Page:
That’s what your title tag and your meta description is, because that is what shows up when you search in Google for an area rug cleaners near me. There’s going to be a listing of websites and stuff like that. The Google ads are just tiny classified ads. And then when you come down to the websites, you’ve got a headline and a little description. That’s your title tag and your meta description. And again, what causes people to click through? You’ve got to think those out. Does it got the right words in it that Google put you in the listing? Does it fit all the other stuff? But is it also influential? Is it causing more people to click scroll rate and time on page? Are they going boom and jumping out? That’s called your bounce rate right here. So are they actually scrolling? Are they stopping and slowing? Google’s algorithm knows it’s no different than Facebook.

John Clendenning [00:57:24]:

You wonder why Facebook shows you more of one thing and less of another. If you’re scrolling through Facebook and you slow down, they know. They know you slowed down and then sped up. And that gives advertisers when we’re advertising on Facebook for our clients, we know that the algorithm is determining whether somebody slowed down to see that ad and then moved on. That might be a good imaging, but if they didn’t click, we got them to slow down, but we didn’t get a click. So there’s ways to kind of influence, hey, we want more people to slow down and stop things like that. Google does the same thing time on page. They know.

John Clendenning [00:57:59]:

Branding is huge for Google. Google loves brands. Every image you upload to, your Google Places, Google Maps listing, you should be uploading images, you should be creating Google Posts. We’ll talk a little bit about that as well. All part of your SEO, but every image should have your logo on it. Images on your website should be some of them, a lot of them should have a logo on it. Google loves brands and logos, and they see them everywhere, and they can start tying them together to who you are. Oh my God.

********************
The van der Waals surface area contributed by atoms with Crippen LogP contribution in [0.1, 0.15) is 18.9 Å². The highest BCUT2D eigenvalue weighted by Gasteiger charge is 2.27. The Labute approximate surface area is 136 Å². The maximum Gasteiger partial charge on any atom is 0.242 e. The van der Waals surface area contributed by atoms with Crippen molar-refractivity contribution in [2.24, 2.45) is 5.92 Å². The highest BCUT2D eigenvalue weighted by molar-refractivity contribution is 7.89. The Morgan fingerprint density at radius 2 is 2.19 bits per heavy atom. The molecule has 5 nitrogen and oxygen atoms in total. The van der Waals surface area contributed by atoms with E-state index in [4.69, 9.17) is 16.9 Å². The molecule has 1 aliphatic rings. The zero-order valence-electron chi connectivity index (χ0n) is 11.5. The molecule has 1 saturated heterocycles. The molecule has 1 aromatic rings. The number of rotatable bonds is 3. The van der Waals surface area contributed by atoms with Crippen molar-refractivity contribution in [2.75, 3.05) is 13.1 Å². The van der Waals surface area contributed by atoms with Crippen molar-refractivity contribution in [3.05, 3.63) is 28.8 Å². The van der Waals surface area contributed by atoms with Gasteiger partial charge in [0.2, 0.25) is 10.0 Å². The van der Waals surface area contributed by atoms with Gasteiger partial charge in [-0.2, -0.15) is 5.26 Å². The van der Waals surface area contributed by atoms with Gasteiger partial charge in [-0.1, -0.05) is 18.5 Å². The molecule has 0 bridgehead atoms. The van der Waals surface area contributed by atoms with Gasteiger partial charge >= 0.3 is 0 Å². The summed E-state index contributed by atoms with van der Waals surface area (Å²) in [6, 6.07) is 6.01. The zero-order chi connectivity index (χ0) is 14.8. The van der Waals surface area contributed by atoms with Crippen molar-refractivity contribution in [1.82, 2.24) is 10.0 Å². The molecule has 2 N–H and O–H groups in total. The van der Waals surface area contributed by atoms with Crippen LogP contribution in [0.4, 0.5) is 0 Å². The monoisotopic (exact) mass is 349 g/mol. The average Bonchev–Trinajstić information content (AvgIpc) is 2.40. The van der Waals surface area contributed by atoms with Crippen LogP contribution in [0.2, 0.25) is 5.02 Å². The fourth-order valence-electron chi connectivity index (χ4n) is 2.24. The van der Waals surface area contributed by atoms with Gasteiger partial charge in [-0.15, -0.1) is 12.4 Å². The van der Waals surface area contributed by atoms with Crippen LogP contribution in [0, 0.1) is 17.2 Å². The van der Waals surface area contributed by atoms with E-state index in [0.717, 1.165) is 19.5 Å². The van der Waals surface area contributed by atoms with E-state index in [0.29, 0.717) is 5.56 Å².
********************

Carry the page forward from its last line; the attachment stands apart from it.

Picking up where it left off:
John Clendenning [00:58:27]:

All this carpet cleaning content keeps having this logo on now. Now it gets indexed in the image gallery, which ties into everything else as well, and then the number of citations, reviews, and relevant links. That is some of the key ranking factors going on right now. So new SEO formula, figure out what are the most important keywords on your service, service area and the search volumes. This is a few more factors to consider in the flow here. So how do we know what keywords are important? Well, you got to do keyword research, or you got to pay somebody to do keyword research for you, or you got to find somebody or know somebody who does keyword research, because it could be as different, as subtle as carpet cleaning companies versus carpet cleaning services. Carpet cleaning services nationally might get, in the last time I checked, 8910 thousand searches a month. Carpet cleaning companies get 60,000 searches a month nationally.